Separation of powers

  • January 21, 2010
    Guest Post

    By Bert Brandenburg, Executive Director of Justice at Stake, a nonpartisan, nonprofit campaign with more than 50 partners, working to keep America's courts fair, impartial and free from special-interest and partisan attacks.

    For those concerned about special-interest spending in elections, today's Citizens United ruling was an unmistakable setback. This ruling pours gasoline on an already raging bonfire that will affect all federal and state elections. And it will pose an especially grave threat to the integrity of elected state courts.

    But today's Citizens United ruling does have a silver lining: it explicitly says that corporations that pay to play in elections can be forced to disclose their financial sources. Companies running so-called independent campaigns can literally spend infinite amounts. But they do not have a constitutional right to do so anonymously.

    The ruling thus gives clear guidance to state and federal lawmakers that they can pass disclosure laws, to provide desperately needed sunlight in a new era of runaway election spending. Moreover, it is a hopeful sign that First Amendment attacks, which have been used as a battering ram against legitimate election laws, may have reached their upper limit with the Citizens United case.

    In today's ruling, the U.S. Supreme Court said businesses can spend directly from their treasuries on federal elections-a ruling that could unleash a tsunami of campaign cash. And that's clearly just the beginning. As quickly as they can be cranked out, new lawsuits will demand equal rights for unions-and for spending on state and local elections, not just federal campaigns.

    It's easy to imagine where this will lead, especially for those who focus on the specialized area of judicial elections.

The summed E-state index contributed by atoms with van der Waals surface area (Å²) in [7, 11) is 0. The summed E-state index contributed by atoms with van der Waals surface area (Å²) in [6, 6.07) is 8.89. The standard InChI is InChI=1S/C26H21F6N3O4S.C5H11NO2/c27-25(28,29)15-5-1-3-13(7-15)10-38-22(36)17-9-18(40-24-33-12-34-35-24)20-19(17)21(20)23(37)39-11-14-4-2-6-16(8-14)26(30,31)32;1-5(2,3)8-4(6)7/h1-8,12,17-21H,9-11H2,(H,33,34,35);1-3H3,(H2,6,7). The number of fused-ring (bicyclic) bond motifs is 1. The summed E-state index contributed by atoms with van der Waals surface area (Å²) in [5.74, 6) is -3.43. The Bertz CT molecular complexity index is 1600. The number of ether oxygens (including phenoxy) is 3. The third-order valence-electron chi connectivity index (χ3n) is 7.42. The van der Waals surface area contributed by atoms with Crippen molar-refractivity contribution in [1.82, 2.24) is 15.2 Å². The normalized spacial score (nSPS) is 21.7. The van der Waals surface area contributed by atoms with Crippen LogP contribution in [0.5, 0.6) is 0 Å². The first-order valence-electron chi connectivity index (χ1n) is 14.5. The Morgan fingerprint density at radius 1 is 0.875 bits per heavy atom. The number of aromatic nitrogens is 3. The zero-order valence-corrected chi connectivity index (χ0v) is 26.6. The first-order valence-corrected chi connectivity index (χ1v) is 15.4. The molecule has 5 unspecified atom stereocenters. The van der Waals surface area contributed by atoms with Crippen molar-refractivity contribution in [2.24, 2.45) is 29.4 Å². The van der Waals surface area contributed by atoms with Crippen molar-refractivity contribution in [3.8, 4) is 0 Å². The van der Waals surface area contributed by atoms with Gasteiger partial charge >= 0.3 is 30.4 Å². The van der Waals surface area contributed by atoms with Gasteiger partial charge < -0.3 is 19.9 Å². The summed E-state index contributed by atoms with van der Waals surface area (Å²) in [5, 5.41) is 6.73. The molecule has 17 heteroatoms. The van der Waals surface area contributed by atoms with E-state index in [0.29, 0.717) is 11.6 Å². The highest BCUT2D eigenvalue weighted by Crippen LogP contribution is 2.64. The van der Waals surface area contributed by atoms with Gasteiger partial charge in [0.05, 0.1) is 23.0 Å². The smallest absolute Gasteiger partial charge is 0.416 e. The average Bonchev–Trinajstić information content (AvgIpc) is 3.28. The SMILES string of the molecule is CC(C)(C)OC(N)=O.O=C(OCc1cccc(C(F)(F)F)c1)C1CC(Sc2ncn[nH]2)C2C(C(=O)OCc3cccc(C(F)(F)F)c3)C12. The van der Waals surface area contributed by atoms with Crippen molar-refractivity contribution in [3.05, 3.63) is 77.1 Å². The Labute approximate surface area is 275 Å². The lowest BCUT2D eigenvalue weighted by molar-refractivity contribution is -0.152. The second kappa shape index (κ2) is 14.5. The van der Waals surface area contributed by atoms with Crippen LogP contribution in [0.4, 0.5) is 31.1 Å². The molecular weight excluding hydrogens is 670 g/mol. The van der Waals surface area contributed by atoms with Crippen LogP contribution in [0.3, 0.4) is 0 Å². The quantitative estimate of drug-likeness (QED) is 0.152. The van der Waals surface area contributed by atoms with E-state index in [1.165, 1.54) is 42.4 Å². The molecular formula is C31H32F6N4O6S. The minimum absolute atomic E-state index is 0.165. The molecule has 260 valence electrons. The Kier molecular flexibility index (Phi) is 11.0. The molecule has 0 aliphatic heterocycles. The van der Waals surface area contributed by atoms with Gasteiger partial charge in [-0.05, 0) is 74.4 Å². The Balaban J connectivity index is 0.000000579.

• January 21, 2010
    Guest Post

    By Daniel JH Greenwood, Professor of Law, Hofstra University School of Law. Greenwood co-authored an amicus brief in the case for American Independent Business Alliance (downloadable here). This post reflects only his own views.

    Today, the Supreme Court announced that corporate campaign spending is protected by the First Amendment. That is, the Federal government and states may not restrict corporations' use of corporate money -- money that corporations got by charging customers more than they had to or paying employees, suppliers, and investors less than they could have -- to influence elections. Obviously, business corporations will be forced by the pressures of competition to use their funds to try to use politics as a new forum for competition. Producing a better product is far less likely to be profitable than winning legislative changes in the rules of the game that advantage companies that are already profitable and hinder potential threats to those profits, whether in the form of competing products or health, safety, anti-pollution or other efforts to support the common good.

    The decision turns the First Amendment on its head. The First Amendment has two main purposes: first, to protect republican and democratic politics by ensuring that citizens are free to criticize the government, and second , to create a space free from government intervention where people can follow their own idiosyncratic whims regardless of the taste of others. This decision is a major set-back to both purposes.

    Most importantly, if corporations -- which are not citizens and many of which are multi-national organizations with interests that may be radically opposed to those of ordinary Americans -- are allowed to freely intervene in our elections, then each citizen must have a corresponding decrease in influence. My contribution means less if I must compete with BP-Amoco and not just my fellow Americans' money.

    Moreover, at least for the managers who will now view themselves as required by law and market competition to spend corporate money to influence elections, the Supreme Court's radical revision of the Constitution forces them to use the corporations they run to advocate policies they may well know are wrong for the country.

  • January 21, 2010
    Guest Post

    By Democracy 21 President Fred Wertheimer

    Today's Supreme Court decision in the Citizens United case is a disaster for the American people and a dark day for the Supreme Court.